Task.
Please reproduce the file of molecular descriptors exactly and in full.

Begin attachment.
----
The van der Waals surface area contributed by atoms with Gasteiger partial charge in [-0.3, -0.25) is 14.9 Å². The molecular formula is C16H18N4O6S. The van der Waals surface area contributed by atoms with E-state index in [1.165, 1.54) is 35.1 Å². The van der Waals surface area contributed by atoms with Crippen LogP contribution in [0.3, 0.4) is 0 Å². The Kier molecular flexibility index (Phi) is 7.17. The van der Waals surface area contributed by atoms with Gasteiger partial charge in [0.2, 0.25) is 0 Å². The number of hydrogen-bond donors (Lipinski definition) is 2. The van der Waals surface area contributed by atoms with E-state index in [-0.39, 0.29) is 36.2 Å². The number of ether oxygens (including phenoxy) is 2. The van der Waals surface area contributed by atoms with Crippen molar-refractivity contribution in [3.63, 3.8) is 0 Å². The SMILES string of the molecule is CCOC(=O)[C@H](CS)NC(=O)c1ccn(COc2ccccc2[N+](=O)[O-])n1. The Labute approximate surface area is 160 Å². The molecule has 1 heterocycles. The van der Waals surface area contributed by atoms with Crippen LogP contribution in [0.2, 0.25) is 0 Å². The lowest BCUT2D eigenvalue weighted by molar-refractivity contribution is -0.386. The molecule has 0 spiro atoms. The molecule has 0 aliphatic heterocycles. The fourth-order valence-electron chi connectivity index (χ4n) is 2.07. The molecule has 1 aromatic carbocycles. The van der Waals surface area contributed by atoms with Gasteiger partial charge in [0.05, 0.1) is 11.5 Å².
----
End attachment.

The van der Waals surface area contributed by atoms with Gasteiger partial charge in [-0.3, -0.25) is 14.9 Å². The molecular formula is C16H18N4O6S. The van der Waals surface area contributed by atoms with E-state index in [1.165, 1.54) is 35.1 Å². The van der Waals surface area contributed by atoms with Crippen LogP contribution in [0.3, 0.4) is 0 Å². The Kier molecular flexibility index (Phi) is 7.17. The van der Waals surface area contributed by atoms with Gasteiger partial charge in [0.2, 0.25) is 0 Å². The number of hydrogen-bond donors (Lipinski definition) is 2. The van der Waals surface area contributed by atoms with E-state index in [-0.39, 0.29) is 36.2 Å². The number of ether oxygens (including phenoxy) is 2. The van der Waals surface area contributed by atoms with Crippen molar-refractivity contribution in [3.63, 3.8) is 0 Å². The SMILES string of the molecule is CCOC(=O)[C@H](CS)NC(=O)c1ccn(COc2ccccc2[N+](=O)[O-])n1. The Labute approximate surface area is 160 Å². The molecule has 1 heterocycles. The van der Waals surface area contributed by atoms with Crippen LogP contribution in [0.2, 0.25) is 0 Å². The lowest BCUT2D eigenvalue weighted by molar-refractivity contribution is -0.386. The molecule has 0 spiro atoms. The molecule has 0 aliphatic heterocycles. The fourth-order valence-electron chi connectivity index (χ4n) is 2.07. The molecule has 1 aromatic carbocycles. The van der Waals surface area contributed by atoms with Gasteiger partial charge in [0.05, 0.1) is 11.5 Å².